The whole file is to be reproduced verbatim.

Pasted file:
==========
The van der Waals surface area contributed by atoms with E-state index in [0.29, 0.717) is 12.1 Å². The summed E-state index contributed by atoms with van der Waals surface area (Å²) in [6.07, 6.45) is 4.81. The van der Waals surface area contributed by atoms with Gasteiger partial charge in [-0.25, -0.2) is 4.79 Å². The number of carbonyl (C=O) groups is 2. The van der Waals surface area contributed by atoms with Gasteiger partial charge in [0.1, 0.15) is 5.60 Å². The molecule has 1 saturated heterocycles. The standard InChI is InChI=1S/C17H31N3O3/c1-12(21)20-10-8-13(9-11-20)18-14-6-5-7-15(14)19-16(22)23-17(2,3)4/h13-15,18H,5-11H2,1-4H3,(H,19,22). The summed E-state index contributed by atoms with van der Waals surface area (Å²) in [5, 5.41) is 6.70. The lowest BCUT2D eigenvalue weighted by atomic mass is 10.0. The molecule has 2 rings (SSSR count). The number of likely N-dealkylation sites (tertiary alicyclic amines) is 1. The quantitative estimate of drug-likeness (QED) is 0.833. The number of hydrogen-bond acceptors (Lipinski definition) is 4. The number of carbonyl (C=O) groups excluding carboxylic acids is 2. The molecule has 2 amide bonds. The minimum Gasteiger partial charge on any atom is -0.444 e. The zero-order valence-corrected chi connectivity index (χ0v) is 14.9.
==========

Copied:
The van der Waals surface area contributed by atoms with E-state index in [0.29, 0.717) is 12.1 Å². The summed E-state index contributed by atoms with van der Waals surface area (Å²) in [6.07, 6.45) is 4.81. The van der Waals surface area contributed by atoms with Gasteiger partial charge in [-0.25, -0.2) is 4.79 Å². The number of carbonyl (C=O) groups is 2. The van der Waals surface area contributed by atoms with Gasteiger partial charge in [0.1, 0.15) is 5.60 Å². The molecule has 1 saturated heterocycles. The standard InChI is InChI=1S/C17H31N3O3/c1-12(21)20-10-8-13(9-11-20)18-14-6-5-7-15(14)19-16(22)23-17(2,3)4/h13-15,18H,5-11H2,1-4H3,(H,19,22). The summed E-state index contributed by atoms with van der Waals surface area (Å²) in [5, 5.41) is 6.70. The lowest BCUT2D eigenvalue weighted by atomic mass is 10.0. The molecule has 2 rings (SSSR count). The number of likely N-dealkylation sites (tertiary alicyclic amines) is 1. The quantitative estimate of drug-likeness (QED) is 0.833. The number of hydrogen-bond acceptors (Lipinski definition) is 4. The number of carbonyl (C=O) groups excluding carboxylic acids is 2. The molecule has 2 amide bonds. The minimum Gasteiger partial charge on any atom is -0.444 e. The zero-order valence-corrected chi connectivity index (χ0v) is 14.9.